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Creep behavior of soil nail walls in high plasticity index (PI) soils : project summary.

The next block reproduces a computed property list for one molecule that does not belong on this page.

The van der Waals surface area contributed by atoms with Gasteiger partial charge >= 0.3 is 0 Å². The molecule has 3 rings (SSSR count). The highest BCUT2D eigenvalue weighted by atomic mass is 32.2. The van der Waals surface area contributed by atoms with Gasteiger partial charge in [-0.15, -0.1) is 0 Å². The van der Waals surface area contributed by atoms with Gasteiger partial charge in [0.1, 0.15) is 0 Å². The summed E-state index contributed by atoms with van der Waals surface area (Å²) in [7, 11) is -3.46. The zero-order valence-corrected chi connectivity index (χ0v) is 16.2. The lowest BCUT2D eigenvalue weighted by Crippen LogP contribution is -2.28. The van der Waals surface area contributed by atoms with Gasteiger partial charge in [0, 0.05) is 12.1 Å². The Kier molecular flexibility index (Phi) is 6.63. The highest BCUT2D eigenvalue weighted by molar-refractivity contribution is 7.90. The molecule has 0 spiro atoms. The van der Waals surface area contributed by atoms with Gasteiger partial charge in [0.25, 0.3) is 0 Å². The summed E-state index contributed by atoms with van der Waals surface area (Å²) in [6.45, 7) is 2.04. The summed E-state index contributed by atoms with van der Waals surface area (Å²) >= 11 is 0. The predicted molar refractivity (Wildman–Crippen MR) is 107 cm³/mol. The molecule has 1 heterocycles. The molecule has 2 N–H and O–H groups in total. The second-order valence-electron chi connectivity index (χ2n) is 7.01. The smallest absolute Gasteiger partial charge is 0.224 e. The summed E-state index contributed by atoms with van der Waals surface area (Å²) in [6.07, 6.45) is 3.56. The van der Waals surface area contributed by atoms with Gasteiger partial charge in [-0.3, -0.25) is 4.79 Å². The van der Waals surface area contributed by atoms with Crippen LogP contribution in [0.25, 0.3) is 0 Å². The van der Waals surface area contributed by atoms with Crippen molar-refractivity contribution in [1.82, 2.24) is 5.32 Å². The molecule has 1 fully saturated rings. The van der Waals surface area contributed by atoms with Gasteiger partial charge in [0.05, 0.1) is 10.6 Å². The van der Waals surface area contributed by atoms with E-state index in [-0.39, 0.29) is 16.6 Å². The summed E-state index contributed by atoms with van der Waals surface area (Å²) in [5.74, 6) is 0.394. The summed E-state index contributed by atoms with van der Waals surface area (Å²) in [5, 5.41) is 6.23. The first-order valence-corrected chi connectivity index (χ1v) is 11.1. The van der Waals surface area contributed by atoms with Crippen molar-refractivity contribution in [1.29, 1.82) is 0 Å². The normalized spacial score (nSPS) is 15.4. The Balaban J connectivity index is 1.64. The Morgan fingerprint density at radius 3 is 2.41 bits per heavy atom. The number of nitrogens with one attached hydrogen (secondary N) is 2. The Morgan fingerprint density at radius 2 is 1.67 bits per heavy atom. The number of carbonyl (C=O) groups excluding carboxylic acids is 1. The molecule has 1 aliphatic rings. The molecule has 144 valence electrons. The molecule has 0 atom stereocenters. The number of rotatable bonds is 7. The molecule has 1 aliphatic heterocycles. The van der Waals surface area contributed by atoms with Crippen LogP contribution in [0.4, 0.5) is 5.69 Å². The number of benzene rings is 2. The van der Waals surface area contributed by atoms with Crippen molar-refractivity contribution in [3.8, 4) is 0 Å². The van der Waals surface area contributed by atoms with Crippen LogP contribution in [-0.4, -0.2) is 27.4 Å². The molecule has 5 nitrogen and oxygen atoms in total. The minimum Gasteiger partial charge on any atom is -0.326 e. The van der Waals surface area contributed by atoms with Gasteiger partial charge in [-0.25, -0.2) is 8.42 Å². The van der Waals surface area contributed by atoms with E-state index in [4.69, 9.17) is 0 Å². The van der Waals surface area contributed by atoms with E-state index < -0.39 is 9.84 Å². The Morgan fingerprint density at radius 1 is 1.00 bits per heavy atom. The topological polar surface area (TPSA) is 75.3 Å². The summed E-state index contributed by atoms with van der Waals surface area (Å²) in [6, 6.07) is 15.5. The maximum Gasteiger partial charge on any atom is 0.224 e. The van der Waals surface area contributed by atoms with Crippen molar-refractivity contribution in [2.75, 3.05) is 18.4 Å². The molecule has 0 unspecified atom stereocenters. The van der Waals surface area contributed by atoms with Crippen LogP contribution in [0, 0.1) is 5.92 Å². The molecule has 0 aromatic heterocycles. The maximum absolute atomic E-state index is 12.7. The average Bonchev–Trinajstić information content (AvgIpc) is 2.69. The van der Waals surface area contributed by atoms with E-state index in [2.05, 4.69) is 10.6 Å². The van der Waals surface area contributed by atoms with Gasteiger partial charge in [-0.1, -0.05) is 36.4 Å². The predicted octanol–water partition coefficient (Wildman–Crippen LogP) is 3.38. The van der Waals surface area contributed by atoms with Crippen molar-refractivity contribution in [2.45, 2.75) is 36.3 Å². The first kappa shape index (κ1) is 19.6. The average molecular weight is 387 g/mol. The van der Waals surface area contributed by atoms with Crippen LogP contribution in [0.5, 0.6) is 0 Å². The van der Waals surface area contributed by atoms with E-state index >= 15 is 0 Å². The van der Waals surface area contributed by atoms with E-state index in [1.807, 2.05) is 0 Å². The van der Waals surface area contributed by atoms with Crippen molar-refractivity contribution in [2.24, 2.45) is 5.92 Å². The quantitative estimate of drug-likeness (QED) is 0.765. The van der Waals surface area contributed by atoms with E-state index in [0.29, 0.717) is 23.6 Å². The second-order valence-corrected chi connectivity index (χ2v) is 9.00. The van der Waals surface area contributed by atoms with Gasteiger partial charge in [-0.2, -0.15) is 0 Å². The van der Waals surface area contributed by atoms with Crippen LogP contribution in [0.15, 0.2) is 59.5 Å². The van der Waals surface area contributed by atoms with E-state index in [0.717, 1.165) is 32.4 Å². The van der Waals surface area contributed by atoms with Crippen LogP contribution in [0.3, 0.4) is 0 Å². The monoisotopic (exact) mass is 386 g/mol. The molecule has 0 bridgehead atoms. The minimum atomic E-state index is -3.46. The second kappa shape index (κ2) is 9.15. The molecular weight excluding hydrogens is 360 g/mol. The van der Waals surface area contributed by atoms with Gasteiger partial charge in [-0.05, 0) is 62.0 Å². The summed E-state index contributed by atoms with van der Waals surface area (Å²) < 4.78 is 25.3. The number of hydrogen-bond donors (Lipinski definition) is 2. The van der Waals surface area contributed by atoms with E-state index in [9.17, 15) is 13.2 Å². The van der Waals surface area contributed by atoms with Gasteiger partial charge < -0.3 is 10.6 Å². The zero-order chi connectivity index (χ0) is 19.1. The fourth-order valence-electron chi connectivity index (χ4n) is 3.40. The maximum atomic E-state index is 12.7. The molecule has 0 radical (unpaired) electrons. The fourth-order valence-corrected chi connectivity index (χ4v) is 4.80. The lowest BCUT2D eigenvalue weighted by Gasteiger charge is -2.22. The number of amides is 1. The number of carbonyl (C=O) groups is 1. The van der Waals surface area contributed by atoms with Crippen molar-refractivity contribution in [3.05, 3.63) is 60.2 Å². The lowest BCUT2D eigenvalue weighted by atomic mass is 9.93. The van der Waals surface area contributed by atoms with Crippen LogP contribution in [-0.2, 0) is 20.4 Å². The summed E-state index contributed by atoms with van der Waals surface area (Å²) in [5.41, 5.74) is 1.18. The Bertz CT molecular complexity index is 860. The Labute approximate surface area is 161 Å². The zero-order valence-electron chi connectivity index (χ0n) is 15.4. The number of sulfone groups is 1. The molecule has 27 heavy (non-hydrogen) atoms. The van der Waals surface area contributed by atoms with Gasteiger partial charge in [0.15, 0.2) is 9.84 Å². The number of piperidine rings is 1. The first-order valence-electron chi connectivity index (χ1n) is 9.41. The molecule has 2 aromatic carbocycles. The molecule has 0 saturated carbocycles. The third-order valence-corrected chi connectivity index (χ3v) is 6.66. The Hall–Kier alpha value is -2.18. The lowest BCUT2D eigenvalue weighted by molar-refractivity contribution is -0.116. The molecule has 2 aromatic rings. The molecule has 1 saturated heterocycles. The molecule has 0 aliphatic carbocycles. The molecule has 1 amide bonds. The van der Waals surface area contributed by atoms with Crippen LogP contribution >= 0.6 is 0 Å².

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    Soil nailing is a convenient and economic stabilization method for the reinforcement of existing excavations by installing threaded steel bars into cuts or slopes as wall construction progresses from top down (Figure 1). An aspect of particular concern in the soil nail wall guideline is the creep behavior of this type of system in high-plasticity (HP) clays (i.e., those soils with a plasticity index greater than 20). However, soil nail walls have been constructed with success in HP soils (particularly in Texas), and no issues associated with creep behavior have been observed so far, including walls that were built more than 20 years ago. The main motivation of this research project is to gain a better understanding of the behavior of soil nail walls in HP clays and to suggest possible modification to the current guideline. In order to assess the effect of creep behavior in HP clays, the following tasks were conducted: 1. Pullout tests on eight existing anchors installed in 1991 at the clay site at the National Geotechnical Experimentation Site at Texas A&M University (NGES-TAMU) were performed to explore any effect on the bond strength related to long-term installation (i.e., soil ageing). 2. Pullout tests on 16 new vertical soil nails installed at the NGES-TAMU clay site were carried out following different protocols to learn about the effect of stress level on creep behavior. 3. Pullout tests on six new sacrificial nails installed at different heights in a new soil nail wall at Beaumont were carried out to learn about the nail creep behavior under actual conditions. 4. The actual soil nail wall was monitored at Beaumont (453 ft. long and 25 ft. high) for 13 months to learn about the service load in nails and different wall movements in time. 5. Laboratory tests (e.g., triaxial creep and oedometer tests) were performed on samples gathered from the two sites investigated in this project (i.e., NGES-TAMU and Beaumont). 6. Numerical simulations were conducted using FLAC-3D. All components of the soil nail wall were simulated. The simulations were first calibrated against the pull-out tests and lab data. Then the Beaumont soil nail wall was modeled, and a parametric study was performed.
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